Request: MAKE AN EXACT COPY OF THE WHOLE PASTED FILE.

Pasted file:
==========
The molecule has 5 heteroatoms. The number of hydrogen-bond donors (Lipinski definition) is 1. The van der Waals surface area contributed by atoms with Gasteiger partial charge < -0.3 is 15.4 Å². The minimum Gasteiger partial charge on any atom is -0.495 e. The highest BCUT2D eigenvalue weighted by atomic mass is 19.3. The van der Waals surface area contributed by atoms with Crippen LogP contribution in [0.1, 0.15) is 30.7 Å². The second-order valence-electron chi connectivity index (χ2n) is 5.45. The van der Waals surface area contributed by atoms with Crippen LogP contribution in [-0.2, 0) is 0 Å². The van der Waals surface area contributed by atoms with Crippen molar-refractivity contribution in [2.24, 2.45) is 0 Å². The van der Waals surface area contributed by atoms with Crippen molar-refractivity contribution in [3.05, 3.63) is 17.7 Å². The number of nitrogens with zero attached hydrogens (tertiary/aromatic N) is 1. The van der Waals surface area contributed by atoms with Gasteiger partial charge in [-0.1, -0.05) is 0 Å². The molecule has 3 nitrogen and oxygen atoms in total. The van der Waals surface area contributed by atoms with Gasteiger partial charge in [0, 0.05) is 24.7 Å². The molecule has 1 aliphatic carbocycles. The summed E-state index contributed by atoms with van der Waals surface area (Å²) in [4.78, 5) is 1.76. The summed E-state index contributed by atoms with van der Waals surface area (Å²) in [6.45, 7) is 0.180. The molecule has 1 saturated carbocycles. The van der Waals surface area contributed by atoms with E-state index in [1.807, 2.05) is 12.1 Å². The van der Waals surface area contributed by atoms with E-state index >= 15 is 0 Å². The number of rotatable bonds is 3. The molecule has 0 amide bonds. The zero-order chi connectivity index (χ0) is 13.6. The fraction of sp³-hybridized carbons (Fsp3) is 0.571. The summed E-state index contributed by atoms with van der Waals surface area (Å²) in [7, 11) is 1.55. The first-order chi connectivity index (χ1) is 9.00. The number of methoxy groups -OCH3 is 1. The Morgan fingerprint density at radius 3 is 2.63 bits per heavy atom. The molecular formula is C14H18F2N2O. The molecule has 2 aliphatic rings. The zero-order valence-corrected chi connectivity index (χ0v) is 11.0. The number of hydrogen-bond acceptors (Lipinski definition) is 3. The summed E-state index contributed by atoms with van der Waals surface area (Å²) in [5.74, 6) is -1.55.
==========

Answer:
The molecule has 5 heteroatoms. The number of hydrogen-bond donors (Lipinski definition) is 1. The van der Waals surface area contributed by atoms with Gasteiger partial charge < -0.3 is 15.4 Å². The minimum Gasteiger partial charge on any atom is -0.495 e. The highest BCUT2D eigenvalue weighted by atomic mass is 19.3. The van der Waals surface area contributed by atoms with Crippen LogP contribution in [0.1, 0.15) is 30.7 Å². The second-order valence-electron chi connectivity index (χ2n) is 5.45. The van der Waals surface area contributed by atoms with Crippen LogP contribution in [-0.2, 0) is 0 Å². The van der Waals surface area contributed by atoms with Crippen molar-refractivity contribution in [2.24, 2.45) is 0 Å². The van der Waals surface area contributed by atoms with Crippen molar-refractivity contribution in [3.05, 3.63) is 17.7 Å². The number of nitrogens with zero attached hydrogens (tertiary/aromatic N) is 1. The van der Waals surface area contributed by atoms with Gasteiger partial charge in [-0.1, -0.05) is 0 Å². The molecule has 3 nitrogen and oxygen atoms in total. The van der Waals surface area contributed by atoms with Gasteiger partial charge in [0, 0.05) is 24.7 Å². The molecule has 1 aliphatic carbocycles. The summed E-state index contributed by atoms with van der Waals surface area (Å²) in [4.78, 5) is 1.76. The summed E-state index contributed by atoms with van der Waals surface area (Å²) in [6.45, 7) is 0.180. The molecule has 1 saturated carbocycles. The van der Waals surface area contributed by atoms with E-state index in [1.807, 2.05) is 12.1 Å². The van der Waals surface area contributed by atoms with E-state index >= 15 is 0 Å². The number of rotatable bonds is 3. The molecule has 0 amide bonds. The zero-order chi connectivity index (χ0) is 13.6. The fraction of sp³-hybridized carbons (Fsp3) is 0.571. The summed E-state index contributed by atoms with van der Waals surface area (Å²) in [7, 11) is 1.55. The first-order chi connectivity index (χ1) is 9.00. The number of methoxy groups -OCH3 is 1. The Morgan fingerprint density at radius 3 is 2.63 bits per heavy atom. The molecular formula is C14H18F2N2O. The molecule has 2 aliphatic rings. The zero-order valence-corrected chi connectivity index (χ0v) is 11.0. The number of hydrogen-bond acceptors (Lipinski definition) is 3. The summed E-state index contributed by atoms with van der Waals surface area (Å²) in [5.74, 6) is -1.55.